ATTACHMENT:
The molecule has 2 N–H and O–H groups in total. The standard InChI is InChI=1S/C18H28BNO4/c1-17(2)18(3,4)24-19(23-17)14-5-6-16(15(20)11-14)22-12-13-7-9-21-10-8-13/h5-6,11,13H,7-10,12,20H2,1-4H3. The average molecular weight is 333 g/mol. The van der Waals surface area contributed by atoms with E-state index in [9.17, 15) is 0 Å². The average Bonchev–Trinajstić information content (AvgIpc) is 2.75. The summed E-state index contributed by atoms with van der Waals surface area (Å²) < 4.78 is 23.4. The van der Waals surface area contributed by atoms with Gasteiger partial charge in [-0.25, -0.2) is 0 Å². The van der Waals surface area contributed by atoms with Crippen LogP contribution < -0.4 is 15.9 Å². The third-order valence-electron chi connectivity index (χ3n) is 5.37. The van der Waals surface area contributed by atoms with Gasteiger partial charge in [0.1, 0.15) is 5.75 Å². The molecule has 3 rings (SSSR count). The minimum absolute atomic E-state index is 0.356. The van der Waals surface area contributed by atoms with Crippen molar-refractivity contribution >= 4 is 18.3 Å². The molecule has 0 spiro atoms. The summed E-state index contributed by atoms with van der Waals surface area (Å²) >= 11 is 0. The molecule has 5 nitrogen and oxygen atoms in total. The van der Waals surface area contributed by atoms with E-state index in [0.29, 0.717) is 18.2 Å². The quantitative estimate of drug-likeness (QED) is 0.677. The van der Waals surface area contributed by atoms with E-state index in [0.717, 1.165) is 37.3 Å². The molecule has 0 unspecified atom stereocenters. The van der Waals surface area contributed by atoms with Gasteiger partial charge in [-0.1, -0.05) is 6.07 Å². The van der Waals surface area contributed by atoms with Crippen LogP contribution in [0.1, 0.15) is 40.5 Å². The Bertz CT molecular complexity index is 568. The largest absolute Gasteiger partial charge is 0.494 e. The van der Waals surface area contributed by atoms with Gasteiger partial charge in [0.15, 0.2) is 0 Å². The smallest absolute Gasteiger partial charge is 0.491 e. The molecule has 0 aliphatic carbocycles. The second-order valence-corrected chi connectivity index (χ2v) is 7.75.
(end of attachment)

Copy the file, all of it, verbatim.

The molecule has 2 N–H and O–H groups in total. The standard InChI is InChI=1S/C18H28BNO4/c1-17(2)18(3,4)24-19(23-17)14-5-6-16(15(20)11-14)22-12-13-7-9-21-10-8-13/h5-6,11,13H,7-10,12,20H2,1-4H3. The average molecular weight is 333 g/mol. The van der Waals surface area contributed by atoms with E-state index in [9.17, 15) is 0 Å². The average Bonchev–Trinajstić information content (AvgIpc) is 2.75. The summed E-state index contributed by atoms with van der Waals surface area (Å²) < 4.78 is 23.4. The van der Waals surface area contributed by atoms with Gasteiger partial charge in [-0.25, -0.2) is 0 Å². The van der Waals surface area contributed by atoms with Crippen LogP contribution < -0.4 is 15.9 Å². The third-order valence-electron chi connectivity index (χ3n) is 5.37. The van der Waals surface area contributed by atoms with Gasteiger partial charge in [0.1, 0.15) is 5.75 Å². The molecule has 3 rings (SSSR count). The minimum absolute atomic E-state index is 0.356. The van der Waals surface area contributed by atoms with Crippen molar-refractivity contribution >= 4 is 18.3 Å². The molecule has 0 spiro atoms. The summed E-state index contributed by atoms with van der Waals surface area (Å²) >= 11 is 0. The molecule has 5 nitrogen and oxygen atoms in total. The van der Waals surface area contributed by atoms with E-state index in [0.29, 0.717) is 18.2 Å². The quantitative estimate of drug-likeness (QED) is 0.677. The van der Waals surface area contributed by atoms with E-state index in [0.717, 1.165) is 37.3 Å². The molecule has 0 unspecified atom stereocenters. The van der Waals surface area contributed by atoms with Gasteiger partial charge in [-0.1, -0.05) is 6.07 Å². The van der Waals surface area contributed by atoms with Crippen LogP contribution in [0.1, 0.15) is 40.5 Å². The Bertz CT molecular complexity index is 568. The largest absolute Gasteiger partial charge is 0.494 e. The van der Waals surface area contributed by atoms with Gasteiger partial charge in [0.15, 0.2) is 0 Å². The smallest absolute Gasteiger partial charge is 0.491 e. The molecule has 0 aliphatic carbocycles. The second-order valence-corrected chi connectivity index (χ2v) is 7.75.